[RFC PATCH] enable configurable SECMEM_BUFFER_SIZE

Shah, Amul Amul.Shah at fisglobal.com
Thu Nov 23 10:43:31 CET 2017

-----Original Message-----
From: Werner Koch [mailto:wk at gnupg.org] Sent: Wednesday, November 22, 2017 8:46 PM

>On Wed, 22 Nov 2017 16:23, matthew.summers at syapse.com said:
>> We have a lot of active connections to the gpg-agent using a single
>> private key. I outlined our use case in more detail here [1].
>Frankly I followed the discussion in June only briefly.  Thanks for pointing
>me again to this.
>> We are enlarging the secmem_buffer using the patch attached
>> previously. We are determining the size using a simple empirical test
>I would accept this as a quick workaround but we need a better solution.
>> configurable, per the patch. It is perhaps notable that we needed to
>> go from ~1mb to 2mb when moving from 2.1.23 to 2.2.0.
>I just checked the commits between tehse release and I can't see anything
>which shoudl affect the allocation pattern.  This only shows how fragile the
>fixed memory approach is.

>On Wed, 22 Nov 2017 14:40, Amul.Shah at fisglobal.com said:
>As dkg already mentioned, the protection against swapping out sensitive data
>can nowdays better achieved by using encrypted swap.  Along with no way to
>protect against suspend/resume, I view the mlock more of a historical feature.

[amul:2] I see two issues with how libgcrypt treats xmalloc style allocations and
secure malloc style allocations.

[amul:2] Secure malloc style allocations are currently limited to the mainpool,
but xmalloc allocations can use the overflow pool(s). This means that every
xmalloc allocation consumes the limited main pool. Once the mainpool is
exhausted, xmalloc allocations continue, but secure mallocs stop.

[amul:2] An ugly solution would move lines 610-615 below line 666. This would
have the negative effect of allocating two memory pool sized chunks which could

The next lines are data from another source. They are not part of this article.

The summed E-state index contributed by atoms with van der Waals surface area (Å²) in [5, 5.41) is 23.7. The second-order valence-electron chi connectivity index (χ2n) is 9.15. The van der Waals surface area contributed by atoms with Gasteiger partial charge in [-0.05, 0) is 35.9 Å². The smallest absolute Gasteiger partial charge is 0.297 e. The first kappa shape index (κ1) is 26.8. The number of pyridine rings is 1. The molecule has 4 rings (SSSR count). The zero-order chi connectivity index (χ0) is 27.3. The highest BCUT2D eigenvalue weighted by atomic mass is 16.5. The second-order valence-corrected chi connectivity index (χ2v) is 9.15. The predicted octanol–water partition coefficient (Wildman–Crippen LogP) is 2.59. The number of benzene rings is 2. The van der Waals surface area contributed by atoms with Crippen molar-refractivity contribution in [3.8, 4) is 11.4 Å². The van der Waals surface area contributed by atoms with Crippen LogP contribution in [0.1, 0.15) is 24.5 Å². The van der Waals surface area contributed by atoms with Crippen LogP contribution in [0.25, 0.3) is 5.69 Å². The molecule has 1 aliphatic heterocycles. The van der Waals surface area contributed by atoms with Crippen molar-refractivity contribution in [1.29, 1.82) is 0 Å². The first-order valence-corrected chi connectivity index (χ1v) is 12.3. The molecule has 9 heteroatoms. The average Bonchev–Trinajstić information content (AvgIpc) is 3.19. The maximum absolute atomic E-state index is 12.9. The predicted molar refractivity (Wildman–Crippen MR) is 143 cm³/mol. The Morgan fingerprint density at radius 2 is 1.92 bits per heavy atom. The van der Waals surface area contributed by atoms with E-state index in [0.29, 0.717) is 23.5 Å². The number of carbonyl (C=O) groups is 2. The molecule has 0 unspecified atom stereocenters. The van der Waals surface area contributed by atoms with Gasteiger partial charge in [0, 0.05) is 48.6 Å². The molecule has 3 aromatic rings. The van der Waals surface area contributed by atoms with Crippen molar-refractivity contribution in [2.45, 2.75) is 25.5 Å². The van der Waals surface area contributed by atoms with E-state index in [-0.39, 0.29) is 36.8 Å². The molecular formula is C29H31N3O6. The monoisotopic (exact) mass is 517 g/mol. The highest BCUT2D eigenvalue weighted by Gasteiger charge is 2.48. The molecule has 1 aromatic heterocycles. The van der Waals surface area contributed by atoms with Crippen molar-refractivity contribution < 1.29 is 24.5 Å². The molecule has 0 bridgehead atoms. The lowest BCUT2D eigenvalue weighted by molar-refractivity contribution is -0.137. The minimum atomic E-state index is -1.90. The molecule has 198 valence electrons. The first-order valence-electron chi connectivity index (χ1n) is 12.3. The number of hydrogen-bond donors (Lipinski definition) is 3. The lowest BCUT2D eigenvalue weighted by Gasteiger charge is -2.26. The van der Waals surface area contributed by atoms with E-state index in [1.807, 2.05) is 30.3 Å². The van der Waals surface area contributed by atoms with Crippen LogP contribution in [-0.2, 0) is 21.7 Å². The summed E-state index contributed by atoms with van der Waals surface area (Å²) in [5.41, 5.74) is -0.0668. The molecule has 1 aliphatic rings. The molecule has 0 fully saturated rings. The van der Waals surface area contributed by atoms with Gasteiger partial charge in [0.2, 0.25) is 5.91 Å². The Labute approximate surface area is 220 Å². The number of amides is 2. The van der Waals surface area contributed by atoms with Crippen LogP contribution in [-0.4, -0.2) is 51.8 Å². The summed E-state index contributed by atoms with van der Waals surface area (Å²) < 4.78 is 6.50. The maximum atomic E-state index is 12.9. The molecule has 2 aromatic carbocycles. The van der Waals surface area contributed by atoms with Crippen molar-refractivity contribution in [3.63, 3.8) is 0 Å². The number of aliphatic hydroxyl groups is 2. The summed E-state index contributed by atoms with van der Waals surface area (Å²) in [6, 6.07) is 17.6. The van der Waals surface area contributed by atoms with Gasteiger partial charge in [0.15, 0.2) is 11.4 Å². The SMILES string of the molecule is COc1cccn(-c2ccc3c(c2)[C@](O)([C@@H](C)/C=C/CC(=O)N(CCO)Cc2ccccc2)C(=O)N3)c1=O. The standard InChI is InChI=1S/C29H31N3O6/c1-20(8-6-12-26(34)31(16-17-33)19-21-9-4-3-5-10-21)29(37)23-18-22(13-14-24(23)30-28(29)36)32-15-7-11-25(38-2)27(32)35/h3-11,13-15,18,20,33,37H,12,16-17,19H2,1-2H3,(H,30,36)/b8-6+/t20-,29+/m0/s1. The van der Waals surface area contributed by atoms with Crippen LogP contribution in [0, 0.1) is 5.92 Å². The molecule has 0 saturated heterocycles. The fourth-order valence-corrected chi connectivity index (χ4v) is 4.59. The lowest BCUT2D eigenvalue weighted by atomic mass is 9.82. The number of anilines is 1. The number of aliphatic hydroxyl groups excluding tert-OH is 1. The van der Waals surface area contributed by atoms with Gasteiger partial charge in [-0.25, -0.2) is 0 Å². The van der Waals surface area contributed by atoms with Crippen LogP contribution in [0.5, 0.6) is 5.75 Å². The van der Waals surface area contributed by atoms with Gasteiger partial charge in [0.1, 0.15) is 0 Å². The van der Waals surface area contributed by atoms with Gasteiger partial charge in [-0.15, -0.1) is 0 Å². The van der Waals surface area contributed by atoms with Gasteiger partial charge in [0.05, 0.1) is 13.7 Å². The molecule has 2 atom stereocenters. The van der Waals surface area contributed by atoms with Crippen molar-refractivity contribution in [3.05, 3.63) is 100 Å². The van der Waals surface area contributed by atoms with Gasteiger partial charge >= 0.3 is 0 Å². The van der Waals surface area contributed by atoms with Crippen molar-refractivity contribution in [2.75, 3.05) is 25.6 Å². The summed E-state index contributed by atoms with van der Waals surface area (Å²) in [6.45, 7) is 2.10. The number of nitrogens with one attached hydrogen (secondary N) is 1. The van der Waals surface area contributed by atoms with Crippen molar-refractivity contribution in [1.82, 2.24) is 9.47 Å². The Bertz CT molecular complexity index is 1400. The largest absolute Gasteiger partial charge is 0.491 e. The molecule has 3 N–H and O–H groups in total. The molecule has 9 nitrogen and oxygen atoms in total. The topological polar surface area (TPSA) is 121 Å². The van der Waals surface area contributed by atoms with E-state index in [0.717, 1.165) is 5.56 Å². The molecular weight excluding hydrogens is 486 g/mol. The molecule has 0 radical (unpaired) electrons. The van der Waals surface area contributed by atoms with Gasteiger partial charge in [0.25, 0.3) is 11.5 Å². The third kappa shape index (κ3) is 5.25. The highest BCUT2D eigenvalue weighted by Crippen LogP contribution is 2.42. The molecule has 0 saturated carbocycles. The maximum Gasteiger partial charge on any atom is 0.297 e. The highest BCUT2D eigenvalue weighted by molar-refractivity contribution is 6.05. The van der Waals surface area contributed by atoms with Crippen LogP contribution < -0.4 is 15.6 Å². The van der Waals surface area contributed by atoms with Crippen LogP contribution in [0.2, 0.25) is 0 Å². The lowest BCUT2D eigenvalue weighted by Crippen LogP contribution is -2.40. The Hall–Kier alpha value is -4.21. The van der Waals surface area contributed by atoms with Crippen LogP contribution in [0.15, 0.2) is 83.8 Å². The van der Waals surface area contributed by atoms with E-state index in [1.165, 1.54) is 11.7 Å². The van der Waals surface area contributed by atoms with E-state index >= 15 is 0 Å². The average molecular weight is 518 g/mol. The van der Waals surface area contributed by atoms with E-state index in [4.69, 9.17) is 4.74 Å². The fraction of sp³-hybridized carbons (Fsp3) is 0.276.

cause problems on memory strapped systems.

    576 _gcry_secmem_malloc_internal (size_t size, int xhint)
    610   mb = mb_get_new (pool, (memblock_t *) pool->mem, size);
    611   if (mb)
    612     {
    613       stats_update (pool, mb->size, 0);
    614       return &mb->aligned.c;
    615     }
    617   /* If we are called from xmalloc style function resort to the
    618    * overflow pools to return memory.  We don't do this in FIPS mode,
    619    * though. */
    620   if (xhint && !fips_mode ())
    666     }
    668   return NULL;
    669 }

[amul:2] Currently, when the secure malloc fails, libgcrypt reports an ENOMEM.
That is not accurate as ENOMEM would imply that the process cannot allocate
more memory. The problem is that there is no secure memory available to service
the request. libgcrypt should report a different error.

[amul:2] If we implement option 2 below, these points are moot.

>> [amul] I agree with your assessment of option #1. I think, however,
>> that there is a third option. In its current form, the gpg-agent
>> accepts every request and spawns a thread to handle it. There is no
>> limit on the rate at which it accepts connections. Other than crudely
>> limiting the thread count, I don't know of a good way to slew the
>> agent. Do you have any suggestions? Additionally, I have not seen any
>> timeouts in gpg/libassuan when communicating with the gpg-agent.
>Limiting the number of concurrent connections to gpg-agent is a useful feature
>but it requires more thought and is unlikley to make it into 2.2 anytime soon.
>I opened a ticket at https://dev.gnupg.org/T3529 .

[amul:2] Thank you for creating the bug. Given the trouble that a buggy agent
can cause, I concur!

>> [amul] If I were to prepare a patch for option #2, assuming it passes
>> a review and conforms to the coding standards, would it be acceptable?
>We should try this.  Let me implement something for testing.

[amul:2] I updated the bug with the test script that I used to expose the problem.

[amul:2] While I have you reading my mail, let me thank you and the others
involved in producing this useful suite of tools. I appreciate your time and
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